Thank you very much.
I want to first thank you for your invitation and for the work being done to determine the impact of Bill C-31 on the arrival of refugees in Canada.
Just as a bit of background, I'm a family physician who has worked extensively with newly arrived refugees, going back about 10 years. I did my undergraduate medical degree at the University of Toronto, completed my residency program at McGill University, and did some training at Johns Hopkins University in Baltimore. I am part of the steering committee of the North American Refugee Health Conference and was a member of the group that recently published evidence-based guidelines for the assessment of newly arrived immigrants and refugees.
At present, I'm the medical director of the Crossroads Clinic at Women's College Hospital in Toronto. It's a new clinic that serves newly arrived refugees in Toronto. Women's College Hospital is an academic site, and I'm affiliated with the Department of Family and Community Medicine at the University of Toronto.
Over the last 10 years, I would say that I've seen thousands of refugee patients who've arrived in Toronto. I was quite involved with the migration of the Karen refugees from Thailand, for example. More recently, I've seen numerous Hungarian Roma patients in my practice. As such, I've seen both resettled refugees and refugee claimants, and I feel well positioned to speak to the health issues that challenge these populations. I also feel comfortable speaking to the impact of elements of Bill C-31 and the resulting impact on the health of newly arrived refugees.
I want to start by acknowledging that from where I sit, Canadian refugee policy is something that should make Canadians very proud. Despite the negative comments that have been recently widespread in the media, many of us believe that Canada has been a leader in providing refuge to some of the world's most vulnerable people. Canada has truly settled people based on a need for resettlement, not just on the ability to integrate. And I think we should be proud of this legacy. We have done it in a manner that respects our international obligations, and we have provided people with a reasonable opportunity to articulate their stories.
Canada has historically been an ally to persecuted people internationally, and I believe this is a reciprocal relationship. I truly believe that many waves of refugees have thrived post-migration and have contributed in meaningful ways to Canadian society. I think of the success of the Vietnamese refugees or the South Asian refugees from Uganda as relatively recent examples.
Bill C-31 is a huge bill that will likely significantly change the refugee system in Canada for many people. I want to preface my comments by emphasizing that we know that many of those who will be affected by this bill will eventually become Canadian citizens. As such, maintaining the health of refugee claimants would appear to be not only a moral issue but an issue that in many cases will impact the health care costs of those who will eventually become new Canadians. Changes in policy that exacerbate existing health care issues will diminish the potential of successful claimants to seamlessly integrate into Canadian society.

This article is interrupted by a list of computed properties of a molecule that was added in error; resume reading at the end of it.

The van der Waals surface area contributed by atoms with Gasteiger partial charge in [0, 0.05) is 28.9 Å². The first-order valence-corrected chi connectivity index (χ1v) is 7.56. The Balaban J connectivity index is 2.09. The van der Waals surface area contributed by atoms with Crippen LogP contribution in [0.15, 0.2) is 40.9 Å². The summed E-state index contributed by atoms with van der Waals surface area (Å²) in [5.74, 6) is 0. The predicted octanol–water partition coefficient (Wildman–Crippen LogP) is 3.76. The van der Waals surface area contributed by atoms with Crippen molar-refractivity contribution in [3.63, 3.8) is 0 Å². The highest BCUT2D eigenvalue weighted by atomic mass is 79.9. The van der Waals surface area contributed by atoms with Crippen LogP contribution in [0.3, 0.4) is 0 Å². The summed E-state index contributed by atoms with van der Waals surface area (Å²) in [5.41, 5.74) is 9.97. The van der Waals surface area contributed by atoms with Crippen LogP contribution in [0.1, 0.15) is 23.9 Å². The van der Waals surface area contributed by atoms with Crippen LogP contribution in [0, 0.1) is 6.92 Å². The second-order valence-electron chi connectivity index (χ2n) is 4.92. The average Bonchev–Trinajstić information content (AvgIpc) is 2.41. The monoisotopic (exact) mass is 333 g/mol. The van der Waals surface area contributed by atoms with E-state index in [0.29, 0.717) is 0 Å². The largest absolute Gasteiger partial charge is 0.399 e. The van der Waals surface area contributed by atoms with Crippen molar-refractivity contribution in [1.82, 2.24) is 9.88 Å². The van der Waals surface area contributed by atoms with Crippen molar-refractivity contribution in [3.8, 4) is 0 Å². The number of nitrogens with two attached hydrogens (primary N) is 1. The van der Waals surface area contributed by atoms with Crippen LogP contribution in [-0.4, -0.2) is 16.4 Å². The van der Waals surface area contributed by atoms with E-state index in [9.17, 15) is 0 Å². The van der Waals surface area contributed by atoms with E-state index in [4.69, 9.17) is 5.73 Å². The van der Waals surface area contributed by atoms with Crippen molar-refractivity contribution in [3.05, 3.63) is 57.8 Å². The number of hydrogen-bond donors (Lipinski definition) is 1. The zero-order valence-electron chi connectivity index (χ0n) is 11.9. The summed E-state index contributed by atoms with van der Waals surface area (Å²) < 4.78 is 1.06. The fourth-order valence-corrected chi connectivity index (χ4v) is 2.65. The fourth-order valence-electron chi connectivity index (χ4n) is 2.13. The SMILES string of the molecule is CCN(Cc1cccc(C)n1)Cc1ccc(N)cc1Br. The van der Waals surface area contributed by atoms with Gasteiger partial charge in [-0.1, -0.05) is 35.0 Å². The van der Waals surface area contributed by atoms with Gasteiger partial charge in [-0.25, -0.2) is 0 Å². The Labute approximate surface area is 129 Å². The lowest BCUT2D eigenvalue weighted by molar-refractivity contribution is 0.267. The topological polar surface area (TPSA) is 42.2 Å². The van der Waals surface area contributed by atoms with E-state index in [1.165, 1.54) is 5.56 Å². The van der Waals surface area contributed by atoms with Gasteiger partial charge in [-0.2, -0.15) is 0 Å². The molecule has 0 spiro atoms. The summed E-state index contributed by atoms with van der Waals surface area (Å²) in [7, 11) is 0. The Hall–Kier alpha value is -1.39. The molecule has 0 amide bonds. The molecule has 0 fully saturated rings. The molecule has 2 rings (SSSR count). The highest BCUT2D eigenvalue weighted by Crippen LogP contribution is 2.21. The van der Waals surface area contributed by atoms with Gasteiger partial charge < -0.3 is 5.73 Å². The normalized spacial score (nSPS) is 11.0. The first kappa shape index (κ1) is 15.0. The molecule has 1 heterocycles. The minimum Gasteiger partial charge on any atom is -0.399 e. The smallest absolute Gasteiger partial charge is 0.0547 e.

Although the health issues vary significantly in different waves of refugees, one consistent reality is that the migration trajectory of refugees puts them at higher risk of having mental health issues, such as post-traumatic stress disorder, depression, and anxiety. I would suggest that this should be kept in mind as we examine particular aspects of the bill that will affect refugees.
A few years ago, I met a gentleman who had arrived from a country in Africa. He was a striking figure, well over six feet tall. He was immensely articulate. He was well educated. He'd done his Ph.D. in a neighbouring country before returning to his homeland, where he became involved in politics as a member of an opposition party.
The first day I met him, this striking figure sat in my chair and he cried for an hour. His story was such that a few days before he arrived in Canada, he had been taken into custody by officials there. It was the third time he had actually been incarcerated. This time, he was beaten into unconsciousness. He woke up in the hospital, and luckily, he had a sympathetic nurse who told him that his assailants were waiting for him outside and that as soon as he woke up, they were going to take him back into custody and continue their questioning. She smiled, and she said, “You know, there's a back door over there, and I'm leaving on break.” So in his hospital clothes, he took off out the back door and made a run for the border. Luckily, when he got to the border, he had a family member there with some means who actually arranged with an agent to get him on a plane to leave the country. He is certain that like many of his colleagues, he would have died in custody if he hadn't been able to get out of the country.
I cite this case to shed some light on the issue of using human smugglers to flee persecution. We all recognize the tremendous abuse often committed by such criminals. The stories of people who have been scammed by such agents have been well documented. My patient had no choice. He was lucky that in his case he was successful in getting to Canada and in being eventually recognized as a convention refugee.
Stories like this are unfortunately not uncommon. I would think that all of us, if our lives or the lives of our families were in immediate danger, would do what we had to do to flee such persecution. This sometimes leaves people with no other choice but to use agents. Of course, this is not the ideal, and many people are victimized by their desperation.
Nevertheless, Bill C-31 seems to strike another blow to those who have had to risk their lives by using such smugglers. By recognizing the use of smugglers, the bill allows for the detention of individuals for up to a year. It prohibits people from sponsoring family members for five years, effectively keeping people from their partners and children for even longer.